With the optimized conditions in hand, we next turned our attention to the substrate scope of this palladium-catalyzed ortho-olefination. Avery broad range of substituted aromatic acetic esters (1a-1m, Scheme 1) with 2a could be smoothly converted into the corresponding ortho-olefination products with high regioselectivity. Firstly, esters of ibuprofen were demonstrated to be tolerated well under our standard conditions, and methyl, ethyl, propyl and pentyl esters all provided corresponding products in good yields (3aa-3ca, Scheme 1). Then, naproxen methyl ester (1e, Scheme 1) also was a good substrate to participate in ortho-olefination with 58% yield. Next, a-position of phenylacetic esters has phenyl (1f, Scheme 1) ortwomethyls (1g, Scheme 1) could proceed smoothly to afford ortho-olefination product with high regioselectivity. Both electron-rich and electron-deficient substituents on the aromatic rings were found to be good candidates for this transformation as well (3ha-3ma, Scheme 1), albeit the latter ones giving lower yields (3la-3ma, Scheme 1).
|Scheme 1. Substrate scope of aromatic acetic esters. Reaction conditions: 1a (0.2 mmol), 2a (0.3mmol), Pd (OAc)2 (10 mol%), Ac-Leu-OH (20 mol%), AgNO3 (2 equiv.), HFIP (2 mL), air, isolated yield.|
Subsequently, the scopes of alkene reactants were investigated with aromatic acetic ester under the standard conditions (Scheme 2). To our delight, butyl acrylate and ethyl acrylate were reacted to afford the corresponding products in good yields (3ab and 3ac, Scheme 2). ortho-Olefination of aromatic acetic ester 1a with other various olefin coupling partners such as α, β-unsaturated amide, phosphonate, and sulphone led to the corresponding desired products in moderate to good yields (3ad-3af, Scheme 2). Moreover, interestingly, disubstituted olefin 2g was found to be a good candidate for this transformation as well, rendering 3ag 24% yield.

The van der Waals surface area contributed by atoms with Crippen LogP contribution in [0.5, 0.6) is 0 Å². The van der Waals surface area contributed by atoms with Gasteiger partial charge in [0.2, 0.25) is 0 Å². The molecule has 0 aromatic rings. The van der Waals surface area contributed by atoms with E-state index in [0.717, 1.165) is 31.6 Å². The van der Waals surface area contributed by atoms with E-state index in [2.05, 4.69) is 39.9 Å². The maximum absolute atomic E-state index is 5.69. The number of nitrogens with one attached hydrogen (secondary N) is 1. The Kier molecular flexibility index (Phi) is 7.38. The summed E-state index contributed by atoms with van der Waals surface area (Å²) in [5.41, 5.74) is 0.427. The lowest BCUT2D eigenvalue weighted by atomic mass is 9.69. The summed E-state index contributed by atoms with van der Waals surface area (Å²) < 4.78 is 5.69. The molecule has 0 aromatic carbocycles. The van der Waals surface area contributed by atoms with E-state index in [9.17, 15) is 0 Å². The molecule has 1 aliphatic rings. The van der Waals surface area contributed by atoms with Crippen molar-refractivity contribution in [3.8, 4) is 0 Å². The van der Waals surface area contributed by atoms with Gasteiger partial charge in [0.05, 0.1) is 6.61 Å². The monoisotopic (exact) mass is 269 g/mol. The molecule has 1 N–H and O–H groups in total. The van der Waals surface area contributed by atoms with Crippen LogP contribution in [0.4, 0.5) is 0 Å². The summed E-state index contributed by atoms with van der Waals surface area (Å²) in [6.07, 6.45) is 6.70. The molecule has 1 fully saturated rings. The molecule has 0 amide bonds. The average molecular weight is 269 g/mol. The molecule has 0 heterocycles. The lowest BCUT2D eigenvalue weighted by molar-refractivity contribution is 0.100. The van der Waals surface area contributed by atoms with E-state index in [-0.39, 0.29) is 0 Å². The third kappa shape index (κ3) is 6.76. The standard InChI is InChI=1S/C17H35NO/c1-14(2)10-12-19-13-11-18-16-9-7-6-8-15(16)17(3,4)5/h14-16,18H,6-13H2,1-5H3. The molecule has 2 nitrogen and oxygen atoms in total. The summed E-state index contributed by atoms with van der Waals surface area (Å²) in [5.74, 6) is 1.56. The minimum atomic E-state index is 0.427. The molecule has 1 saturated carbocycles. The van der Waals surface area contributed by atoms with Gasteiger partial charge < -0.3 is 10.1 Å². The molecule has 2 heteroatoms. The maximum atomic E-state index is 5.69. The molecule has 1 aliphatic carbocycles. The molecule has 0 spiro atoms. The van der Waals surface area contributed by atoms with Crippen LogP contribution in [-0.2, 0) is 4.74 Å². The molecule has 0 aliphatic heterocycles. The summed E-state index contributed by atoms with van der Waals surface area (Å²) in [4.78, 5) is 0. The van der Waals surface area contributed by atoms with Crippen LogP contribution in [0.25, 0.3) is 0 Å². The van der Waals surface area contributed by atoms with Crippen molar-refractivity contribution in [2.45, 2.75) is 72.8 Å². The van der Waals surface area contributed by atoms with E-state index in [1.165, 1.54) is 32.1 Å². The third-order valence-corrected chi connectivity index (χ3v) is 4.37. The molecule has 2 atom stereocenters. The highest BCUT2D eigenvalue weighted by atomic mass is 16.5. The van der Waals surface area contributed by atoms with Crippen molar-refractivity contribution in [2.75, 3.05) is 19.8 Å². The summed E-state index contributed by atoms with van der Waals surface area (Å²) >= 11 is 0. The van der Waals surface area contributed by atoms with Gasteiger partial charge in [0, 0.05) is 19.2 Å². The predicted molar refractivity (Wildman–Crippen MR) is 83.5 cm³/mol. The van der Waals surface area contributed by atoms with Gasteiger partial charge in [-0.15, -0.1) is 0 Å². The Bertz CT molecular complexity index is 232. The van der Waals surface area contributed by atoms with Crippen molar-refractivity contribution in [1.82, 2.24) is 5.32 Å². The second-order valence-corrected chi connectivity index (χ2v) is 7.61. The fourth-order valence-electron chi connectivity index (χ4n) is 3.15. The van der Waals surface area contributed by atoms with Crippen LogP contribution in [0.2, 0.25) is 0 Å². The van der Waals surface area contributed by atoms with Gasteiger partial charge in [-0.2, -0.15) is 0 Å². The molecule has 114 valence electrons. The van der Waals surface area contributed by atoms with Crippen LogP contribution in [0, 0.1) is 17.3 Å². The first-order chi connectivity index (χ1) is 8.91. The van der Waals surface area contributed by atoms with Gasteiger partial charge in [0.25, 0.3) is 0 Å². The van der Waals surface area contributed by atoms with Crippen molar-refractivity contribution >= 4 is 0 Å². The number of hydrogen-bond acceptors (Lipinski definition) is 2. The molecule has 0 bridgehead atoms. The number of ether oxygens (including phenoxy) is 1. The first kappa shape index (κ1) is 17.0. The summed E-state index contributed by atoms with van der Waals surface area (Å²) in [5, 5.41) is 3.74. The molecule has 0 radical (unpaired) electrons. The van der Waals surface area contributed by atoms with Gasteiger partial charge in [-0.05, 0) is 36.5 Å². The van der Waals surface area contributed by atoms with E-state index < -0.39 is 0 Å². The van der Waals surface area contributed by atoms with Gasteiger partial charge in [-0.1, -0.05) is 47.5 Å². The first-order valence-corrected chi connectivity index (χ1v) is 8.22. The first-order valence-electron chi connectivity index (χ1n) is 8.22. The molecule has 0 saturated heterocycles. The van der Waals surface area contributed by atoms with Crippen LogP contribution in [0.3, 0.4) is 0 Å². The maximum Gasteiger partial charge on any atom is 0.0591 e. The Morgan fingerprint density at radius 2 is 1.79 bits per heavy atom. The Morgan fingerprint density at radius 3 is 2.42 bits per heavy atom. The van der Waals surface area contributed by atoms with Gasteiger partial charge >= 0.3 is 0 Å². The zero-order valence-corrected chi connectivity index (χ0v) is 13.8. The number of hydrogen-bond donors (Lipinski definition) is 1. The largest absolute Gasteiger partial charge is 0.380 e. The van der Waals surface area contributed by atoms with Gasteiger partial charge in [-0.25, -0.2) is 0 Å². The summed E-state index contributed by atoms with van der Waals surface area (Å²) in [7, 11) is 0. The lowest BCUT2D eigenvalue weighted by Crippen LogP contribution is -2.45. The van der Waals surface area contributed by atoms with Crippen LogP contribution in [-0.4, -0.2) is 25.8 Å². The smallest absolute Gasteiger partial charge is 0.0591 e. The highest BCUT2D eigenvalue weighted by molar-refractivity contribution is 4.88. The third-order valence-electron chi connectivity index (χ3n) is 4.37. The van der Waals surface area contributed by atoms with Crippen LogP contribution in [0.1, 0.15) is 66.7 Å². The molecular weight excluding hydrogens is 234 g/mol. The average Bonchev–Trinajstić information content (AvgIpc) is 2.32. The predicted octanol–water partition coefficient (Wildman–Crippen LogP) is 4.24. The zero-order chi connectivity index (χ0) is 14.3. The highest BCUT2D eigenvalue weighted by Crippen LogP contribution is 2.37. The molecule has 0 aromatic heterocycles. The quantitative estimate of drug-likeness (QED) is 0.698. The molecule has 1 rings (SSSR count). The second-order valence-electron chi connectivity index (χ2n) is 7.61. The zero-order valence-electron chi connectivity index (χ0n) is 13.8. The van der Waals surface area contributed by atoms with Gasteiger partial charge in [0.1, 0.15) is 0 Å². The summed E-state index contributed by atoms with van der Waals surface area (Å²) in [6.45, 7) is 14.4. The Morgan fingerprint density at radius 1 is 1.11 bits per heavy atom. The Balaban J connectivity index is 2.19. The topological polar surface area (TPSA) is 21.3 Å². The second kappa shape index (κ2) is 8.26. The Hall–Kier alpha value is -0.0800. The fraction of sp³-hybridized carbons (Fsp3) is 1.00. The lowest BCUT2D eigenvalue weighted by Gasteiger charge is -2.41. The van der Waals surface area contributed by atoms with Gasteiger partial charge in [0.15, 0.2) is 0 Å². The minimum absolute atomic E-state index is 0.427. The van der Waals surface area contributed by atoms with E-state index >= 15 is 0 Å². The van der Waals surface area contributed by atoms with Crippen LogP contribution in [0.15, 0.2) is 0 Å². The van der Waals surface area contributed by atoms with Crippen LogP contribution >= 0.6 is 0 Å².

|Scheme 2. Substrate scope of alkene. Reaction conditions: 1a (0.2 mmol), 2a (0.3 mmol), Pd (OAc)2 (10 mol%), Ac-Ala-OH (20 mol%), AgNO3 (2 equiv.), HFIP (2 mL), air, isolated yield.|
To our delight, this reaction could be smoothly conducted on gram scales without loss of efficiency (Scheme 3). When ibuprofen methyl ester 1a (5 mmol) or methyl 2-(4-(tert-butyl) phenyl)-acetate 1i (5 mmol) was exposed to the standard condition, 78% of 3aa and 79% of 3ia were obtained, which demonstrated its potential industrial value.
Furthermore, a significant KIE value was observed from isotope effect study (kH/kD=3.2), implying that the mechanism involves Pd-mediated C—H bond cleavage step rather than Friedel-Crafts reaction (Scheme 4).
According to the isotope effect study result as well as previous literature reports [17, 18], we gave a proposed mechanism (Scheme 5): aromatic acetic ester 1 directed C—H bond cleavage in presence of catalyst Ⅰ from ligand exchange of Pd (OAc)2. Intermediate Ⅳ was generated from olefin coordination and 1, 2-migratory insertion between intermediate Ⅱ and olefin 2. β-H elimination of intermediate Ⅳ afforded the product 3 and Pd (Ⅱ)-H. The latter underwent reductive elimination to produce Pd (0), then it was oxidized to Pd (Ⅱ) by Ag (Ⅰ) to complete the catalytic cycle (Scheme 5).